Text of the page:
We want to help you recognise fraud

The following are some of the most common scams and tips to help prevent you from being victimised.

Top tips

  1. Be aware
  2. Don’t be fooled
  3. Ask for advice

Microsoft Scam

Aka Malware. You receive a call which suggests that your computer is running slow because of a virus and you are advised to log onto a site to fix this problem. In reality, logging onto the site allows the scammers to spread a virus onto your PC – and they then charge you an unlocking fee.

Online Dating Scam

In these scams the victim is tricked into paying airfares and other “expenses” for their “date” to come meet them.

Working from home scam

Paid work from home is advertised in a local newspaper, shop or on a lamppost offering the promise of fast cash for minimal effort. But you have to pay an up-front fee – perhaps for ‘training material’ – which never turns up.

Lottery/ Prize Draws

In 2013 some victims ended up paying six figure sums to try to get hold of their non-existent “winnings”.

Doorstep Electricity credit

If you use a pre-payment meter then a scammer may approach you to offer cut-price electricity. The scammer will then use cloned keys to top up energy credit illegally. Electricity companies don’t get paid for energy used, and you end up paying for the energy twice – first to the fraudsters and then to the company at the correct rate.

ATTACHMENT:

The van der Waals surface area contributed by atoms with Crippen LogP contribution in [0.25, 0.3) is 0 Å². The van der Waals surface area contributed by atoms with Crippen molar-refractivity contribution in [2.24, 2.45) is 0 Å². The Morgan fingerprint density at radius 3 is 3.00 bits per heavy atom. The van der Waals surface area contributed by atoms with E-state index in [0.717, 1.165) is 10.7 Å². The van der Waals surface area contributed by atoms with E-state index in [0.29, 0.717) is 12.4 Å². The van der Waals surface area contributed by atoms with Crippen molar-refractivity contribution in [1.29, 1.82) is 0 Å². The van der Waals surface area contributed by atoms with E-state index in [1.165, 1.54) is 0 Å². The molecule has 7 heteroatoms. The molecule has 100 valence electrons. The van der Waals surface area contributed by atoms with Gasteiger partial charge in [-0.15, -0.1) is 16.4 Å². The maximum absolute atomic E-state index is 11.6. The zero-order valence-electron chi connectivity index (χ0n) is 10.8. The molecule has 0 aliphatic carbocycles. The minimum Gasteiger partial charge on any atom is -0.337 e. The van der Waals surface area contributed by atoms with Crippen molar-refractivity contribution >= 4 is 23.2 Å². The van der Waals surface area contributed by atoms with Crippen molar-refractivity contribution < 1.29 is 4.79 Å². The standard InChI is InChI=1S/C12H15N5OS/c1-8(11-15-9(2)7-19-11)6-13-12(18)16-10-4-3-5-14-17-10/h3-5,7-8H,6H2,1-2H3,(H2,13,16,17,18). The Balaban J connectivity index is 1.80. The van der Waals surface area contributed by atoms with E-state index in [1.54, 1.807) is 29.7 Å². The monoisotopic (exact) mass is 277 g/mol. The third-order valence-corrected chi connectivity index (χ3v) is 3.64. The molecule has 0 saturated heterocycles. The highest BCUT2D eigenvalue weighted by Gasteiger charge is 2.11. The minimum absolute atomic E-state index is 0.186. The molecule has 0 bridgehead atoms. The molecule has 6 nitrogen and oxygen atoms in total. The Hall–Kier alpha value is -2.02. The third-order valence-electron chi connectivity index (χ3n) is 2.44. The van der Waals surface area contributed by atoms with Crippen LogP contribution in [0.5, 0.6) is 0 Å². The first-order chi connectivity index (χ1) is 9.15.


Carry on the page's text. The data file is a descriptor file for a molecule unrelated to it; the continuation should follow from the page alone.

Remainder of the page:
Factsheet

Download our factsheet here.

Charity collection

Check that once you fill up the charity bag that is pushed through your door that all money actually go towards the appropriate charity.

Loan Scams

Fraudsters cold call homes offering  a loan and request upfront arrangement payment of usually around £100 by bank transfer. The loan never turns up – but the fees have been taken from your bank account!

Telephone scam

‘Vishing’ involves a fraudster posing on the phone as someone from a bank, a fraud investigation team, the police or another legitimate organisation such as a telephone or internet provider. They attempt to get financial information which often includes card and bank account details, pin numbers, as well as information about the victim, such as their full name, date of birth and address, which they can then use to plunder the victim’s account or commit identity fraud.

Fake pooches

A seller will claim to have a pet and offer to ship it to you. The ‘pets’ are usually rare or sought-after breeds such as chihuahuas, English bulldogs and Yorkshire terriers. You pay the money up-front but the pet doesn’t exist.

Scam emails from HMRC

Don’t get too excited if you get an email from [email protected] saying you’re owed a tax rebate. These bogus emails are not from the HMRC – which would never inform you of a rebate via email – but from fraudsters trying to get hold of your bank details.